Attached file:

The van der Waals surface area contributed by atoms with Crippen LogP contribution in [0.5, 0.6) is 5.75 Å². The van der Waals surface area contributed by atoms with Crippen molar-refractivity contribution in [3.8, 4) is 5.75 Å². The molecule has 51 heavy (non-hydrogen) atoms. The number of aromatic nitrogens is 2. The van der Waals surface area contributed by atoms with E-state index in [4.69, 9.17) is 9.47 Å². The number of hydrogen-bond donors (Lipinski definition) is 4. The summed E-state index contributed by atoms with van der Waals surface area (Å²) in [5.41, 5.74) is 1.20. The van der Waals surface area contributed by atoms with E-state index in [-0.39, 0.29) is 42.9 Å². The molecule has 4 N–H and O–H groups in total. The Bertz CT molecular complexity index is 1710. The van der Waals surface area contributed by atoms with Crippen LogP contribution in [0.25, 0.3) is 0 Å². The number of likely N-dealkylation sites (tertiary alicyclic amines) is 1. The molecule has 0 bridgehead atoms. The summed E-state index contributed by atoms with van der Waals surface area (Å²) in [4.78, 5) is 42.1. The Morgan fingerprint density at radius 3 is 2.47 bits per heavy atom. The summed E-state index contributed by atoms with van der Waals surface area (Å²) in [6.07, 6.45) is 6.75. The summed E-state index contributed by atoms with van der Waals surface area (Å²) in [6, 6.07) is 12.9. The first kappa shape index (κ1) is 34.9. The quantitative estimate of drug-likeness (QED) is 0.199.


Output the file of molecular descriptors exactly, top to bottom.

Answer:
The van der Waals surface area contributed by atoms with Crippen LogP contribution in [0.5, 0.6) is 5.75 Å². The van der Waals surface area contributed by atoms with Crippen molar-refractivity contribution in [3.8, 4) is 5.75 Å². The molecule has 51 heavy (non-hydrogen) atoms. The number of aromatic nitrogens is 2. The van der Waals surface area contributed by atoms with E-state index in [4.69, 9.17) is 9.47 Å². The number of hydrogen-bond donors (Lipinski definition) is 4. The summed E-state index contributed by atoms with van der Waals surface area (Å²) in [5.41, 5.74) is 1.20. The van der Waals surface area contributed by atoms with E-state index in [-0.39, 0.29) is 42.9 Å². The molecule has 4 N–H and O–H groups in total. The Bertz CT molecular complexity index is 1710. The van der Waals surface area contributed by atoms with Crippen LogP contribution in [0.25, 0.3) is 0 Å². The number of likely N-dealkylation sites (tertiary alicyclic amines) is 1. The molecule has 0 bridgehead atoms. The summed E-state index contributed by atoms with van der Waals surface area (Å²) in [4.78, 5) is 42.1. The Morgan fingerprint density at radius 3 is 2.47 bits per heavy atom. The summed E-state index contributed by atoms with van der Waals surface area (Å²) in [6.07, 6.45) is 6.75. The summed E-state index contributed by atoms with van der Waals surface area (Å²) in [6, 6.07) is 12.9. The first kappa shape index (κ1) is 34.9. The quantitative estimate of drug-likeness (QED) is 0.199.